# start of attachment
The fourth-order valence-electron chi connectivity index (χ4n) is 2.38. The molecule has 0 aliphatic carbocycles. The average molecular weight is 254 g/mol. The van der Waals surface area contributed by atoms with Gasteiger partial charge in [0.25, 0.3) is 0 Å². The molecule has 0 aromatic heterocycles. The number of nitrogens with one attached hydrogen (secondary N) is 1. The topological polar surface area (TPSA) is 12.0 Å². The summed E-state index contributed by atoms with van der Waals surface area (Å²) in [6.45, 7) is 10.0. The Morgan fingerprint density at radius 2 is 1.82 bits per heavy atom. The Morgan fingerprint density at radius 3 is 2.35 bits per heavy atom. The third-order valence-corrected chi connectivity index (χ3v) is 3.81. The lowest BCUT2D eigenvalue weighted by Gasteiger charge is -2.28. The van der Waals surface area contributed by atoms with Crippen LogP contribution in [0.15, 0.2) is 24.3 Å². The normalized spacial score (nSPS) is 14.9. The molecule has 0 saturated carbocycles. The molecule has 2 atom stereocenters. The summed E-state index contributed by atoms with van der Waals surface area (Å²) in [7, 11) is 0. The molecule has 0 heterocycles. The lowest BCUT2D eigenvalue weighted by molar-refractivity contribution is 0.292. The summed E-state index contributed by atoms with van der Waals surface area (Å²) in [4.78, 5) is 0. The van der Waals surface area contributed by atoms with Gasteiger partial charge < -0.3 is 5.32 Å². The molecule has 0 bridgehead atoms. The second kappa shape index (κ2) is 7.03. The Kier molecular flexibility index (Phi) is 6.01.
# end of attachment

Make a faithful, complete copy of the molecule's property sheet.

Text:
The fourth-order valence-electron chi connectivity index (χ4n) is 2.38. The molecule has 0 aliphatic carbocycles. The average molecular weight is 254 g/mol. The van der Waals surface area contributed by atoms with Gasteiger partial charge in [0.25, 0.3) is 0 Å². The molecule has 0 aromatic heterocycles. The number of nitrogens with one attached hydrogen (secondary N) is 1. The topological polar surface area (TPSA) is 12.0 Å². The summed E-state index contributed by atoms with van der Waals surface area (Å²) in [6.45, 7) is 10.0. The Morgan fingerprint density at radius 2 is 1.82 bits per heavy atom. The Morgan fingerprint density at radius 3 is 2.35 bits per heavy atom. The third-order valence-corrected chi connectivity index (χ3v) is 3.81. The lowest BCUT2D eigenvalue weighted by Gasteiger charge is -2.28. The van der Waals surface area contributed by atoms with Crippen LogP contribution in [0.15, 0.2) is 24.3 Å². The normalized spacial score (nSPS) is 14.9. The molecule has 0 saturated carbocycles. The molecule has 2 atom stereocenters. The summed E-state index contributed by atoms with van der Waals surface area (Å²) in [7, 11) is 0. The molecule has 0 heterocycles. The lowest BCUT2D eigenvalue weighted by molar-refractivity contribution is 0.292. The summed E-state index contributed by atoms with van der Waals surface area (Å²) in [4.78, 5) is 0. The van der Waals surface area contributed by atoms with Gasteiger partial charge < -0.3 is 5.32 Å². The molecule has 0 bridgehead atoms. The second kappa shape index (κ2) is 7.03. The Kier molecular flexibility index (Phi) is 6.01.